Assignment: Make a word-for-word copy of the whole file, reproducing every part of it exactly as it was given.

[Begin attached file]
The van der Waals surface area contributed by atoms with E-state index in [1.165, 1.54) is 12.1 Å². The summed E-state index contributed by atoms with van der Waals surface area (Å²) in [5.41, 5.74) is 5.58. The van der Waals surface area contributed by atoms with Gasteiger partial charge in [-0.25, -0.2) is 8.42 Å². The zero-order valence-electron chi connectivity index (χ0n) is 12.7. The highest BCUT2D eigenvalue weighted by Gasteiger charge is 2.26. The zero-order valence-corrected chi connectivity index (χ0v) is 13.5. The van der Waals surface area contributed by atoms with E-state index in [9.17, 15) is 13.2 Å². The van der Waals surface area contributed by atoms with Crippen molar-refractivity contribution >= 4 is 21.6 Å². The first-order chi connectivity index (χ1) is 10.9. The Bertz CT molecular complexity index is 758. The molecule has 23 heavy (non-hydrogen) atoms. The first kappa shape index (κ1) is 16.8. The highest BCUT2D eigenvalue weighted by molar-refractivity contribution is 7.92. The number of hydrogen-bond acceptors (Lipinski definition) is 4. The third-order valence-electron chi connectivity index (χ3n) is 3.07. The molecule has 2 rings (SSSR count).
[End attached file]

The van der Waals surface area contributed by atoms with E-state index in [1.165, 1.54) is 12.1 Å². The summed E-state index contributed by atoms with van der Waals surface area (Å²) in [5.41, 5.74) is 5.58. The van der Waals surface area contributed by atoms with Gasteiger partial charge in [-0.25, -0.2) is 8.42 Å². The zero-order valence-electron chi connectivity index (χ0n) is 12.7. The highest BCUT2D eigenvalue weighted by Gasteiger charge is 2.26. The zero-order valence-corrected chi connectivity index (χ0v) is 13.5. The van der Waals surface area contributed by atoms with E-state index in [9.17, 15) is 13.2 Å². The van der Waals surface area contributed by atoms with Crippen molar-refractivity contribution >= 4 is 21.6 Å². The first-order chi connectivity index (χ1) is 10.9. The Bertz CT molecular complexity index is 758. The molecule has 23 heavy (non-hydrogen) atoms. The first kappa shape index (κ1) is 16.8. The highest BCUT2D eigenvalue weighted by molar-refractivity contribution is 7.92. The number of hydrogen-bond acceptors (Lipinski definition) is 4. The third-order valence-electron chi connectivity index (χ3n) is 3.07. The molecule has 2 rings (SSSR count).